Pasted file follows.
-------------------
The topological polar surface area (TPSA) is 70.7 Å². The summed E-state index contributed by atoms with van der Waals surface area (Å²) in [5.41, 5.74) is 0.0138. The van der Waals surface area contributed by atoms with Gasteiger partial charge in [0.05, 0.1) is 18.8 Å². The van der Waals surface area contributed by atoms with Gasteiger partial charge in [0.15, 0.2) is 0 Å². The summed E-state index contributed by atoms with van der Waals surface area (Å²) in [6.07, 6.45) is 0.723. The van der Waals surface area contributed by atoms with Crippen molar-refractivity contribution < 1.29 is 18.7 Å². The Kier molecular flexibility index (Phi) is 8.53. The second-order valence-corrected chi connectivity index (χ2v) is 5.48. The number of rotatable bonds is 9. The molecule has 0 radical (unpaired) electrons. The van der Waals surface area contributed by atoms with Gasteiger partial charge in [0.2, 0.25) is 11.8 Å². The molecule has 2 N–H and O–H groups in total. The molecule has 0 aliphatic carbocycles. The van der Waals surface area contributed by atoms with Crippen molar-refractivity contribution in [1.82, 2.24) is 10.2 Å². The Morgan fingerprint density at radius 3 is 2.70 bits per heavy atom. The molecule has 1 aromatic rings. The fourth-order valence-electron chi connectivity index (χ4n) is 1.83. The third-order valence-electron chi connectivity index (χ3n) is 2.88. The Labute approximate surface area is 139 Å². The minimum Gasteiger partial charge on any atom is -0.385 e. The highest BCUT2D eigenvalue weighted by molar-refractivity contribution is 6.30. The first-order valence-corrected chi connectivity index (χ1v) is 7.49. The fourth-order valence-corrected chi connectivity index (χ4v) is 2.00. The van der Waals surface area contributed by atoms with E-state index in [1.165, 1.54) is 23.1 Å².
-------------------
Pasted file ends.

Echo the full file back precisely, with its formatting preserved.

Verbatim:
The topological polar surface area (TPSA) is 70.7 Å². The summed E-state index contributed by atoms with van der Waals surface area (Å²) in [5.41, 5.74) is 0.0138. The van der Waals surface area contributed by atoms with Gasteiger partial charge in [0.05, 0.1) is 18.8 Å². The van der Waals surface area contributed by atoms with Gasteiger partial charge in [0.15, 0.2) is 0 Å². The summed E-state index contributed by atoms with van der Waals surface area (Å²) in [6.07, 6.45) is 0.723. The van der Waals surface area contributed by atoms with Crippen molar-refractivity contribution < 1.29 is 18.7 Å². The Kier molecular flexibility index (Phi) is 8.53. The second-order valence-corrected chi connectivity index (χ2v) is 5.48. The number of rotatable bonds is 9. The molecule has 0 radical (unpaired) electrons. The van der Waals surface area contributed by atoms with Gasteiger partial charge in [0.2, 0.25) is 11.8 Å². The molecule has 2 N–H and O–H groups in total. The molecule has 0 aliphatic carbocycles. The van der Waals surface area contributed by atoms with Crippen molar-refractivity contribution in [1.82, 2.24) is 10.2 Å². The Morgan fingerprint density at radius 3 is 2.70 bits per heavy atom. The molecule has 1 aromatic rings. The fourth-order valence-electron chi connectivity index (χ4n) is 1.83. The third-order valence-electron chi connectivity index (χ3n) is 2.88. The Labute approximate surface area is 139 Å². The minimum Gasteiger partial charge on any atom is -0.385 e. The highest BCUT2D eigenvalue weighted by molar-refractivity contribution is 6.30. The first-order valence-corrected chi connectivity index (χ1v) is 7.49. The fourth-order valence-corrected chi connectivity index (χ4v) is 2.00. The van der Waals surface area contributed by atoms with E-state index in [1.165, 1.54) is 23.1 Å².